Sandare Chemical conflicts with that principle.

And now perhaps we’ve gotten too much in the weeds. The bottom line is that while you can make a case for Choice B, it remains inferior to Choice C. In my personal opinion.

The case for “none of the above”

There is also a case to be made for Choice D, none of the above. You could argue that Paula Payne Windows should get no damages, because it can’t prove it would have made all of those hypothetical sales to Dawn’s customers if Dawn left.

Let’s assume, as is often the case, that Dawn has strong personal relationships with her customers. They chose to buy most of their windows from Dawn because she provided good service.

But they can buy their windows from anyone they want. So when Dawn leaves Paula Payne Windows, her customers don’t have to keep buying from Paula Payne. Who’s to say they would have kept buying from Payne, rather than buying from Real Cheap, or from any of a dozen other competitors?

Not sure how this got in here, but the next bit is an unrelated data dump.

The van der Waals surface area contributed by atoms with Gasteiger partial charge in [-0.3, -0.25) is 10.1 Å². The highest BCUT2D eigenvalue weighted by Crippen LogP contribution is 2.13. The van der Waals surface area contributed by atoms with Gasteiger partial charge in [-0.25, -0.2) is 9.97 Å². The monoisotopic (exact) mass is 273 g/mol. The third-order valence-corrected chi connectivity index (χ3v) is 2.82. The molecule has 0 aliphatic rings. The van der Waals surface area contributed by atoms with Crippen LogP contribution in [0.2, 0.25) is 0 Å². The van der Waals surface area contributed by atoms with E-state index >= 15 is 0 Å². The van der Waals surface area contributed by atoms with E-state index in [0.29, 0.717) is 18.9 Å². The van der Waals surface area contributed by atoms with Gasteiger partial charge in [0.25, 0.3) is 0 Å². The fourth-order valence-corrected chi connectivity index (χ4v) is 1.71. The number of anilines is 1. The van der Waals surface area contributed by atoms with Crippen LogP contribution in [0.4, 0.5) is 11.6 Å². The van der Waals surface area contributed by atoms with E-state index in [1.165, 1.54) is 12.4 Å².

Ah, causation. The bane of plaintiff’s lawyers everywhere.

Horizon v. Acadia

This was essentially the damages problem in Horizon Health Corp. v. Acadia Healthcare Co., 520 S.W.3d 848, 865 (Tex. 2017), which I wrote about in Texas Supreme Court Raises the Bar for Trade Secrets Damages—Again.

In that case the Texas Supreme Court essentially said the damage expert’s assumptions about what the departing employee would have generated if he had stayed at the company were just too speculative.

This is really the fundamental problem with non-compete damages, and why the amount of damages the plaintiff claims is often inflated.

You could almost write a whole blog post about the problems with calculating non-compete damages, even when you use the right measure of damages.

And I will.


Zach Wolfe (zach@zachwolfelaw.com) is a Texas trial lawyer who handles non-compete and trade secret litigation at Zach Wolfe Law Firm (zachwolfelaw.com). Thomson Reuters named him a Texas “Super Lawyer”® for Business Litigation in 2020, 2021, and 2022.

These are his opinions, not the opinions of his firm or clients, so don’t cite part of this post against him in an actual case. Every case is different, so don’t rely on this post as legal advice for your case.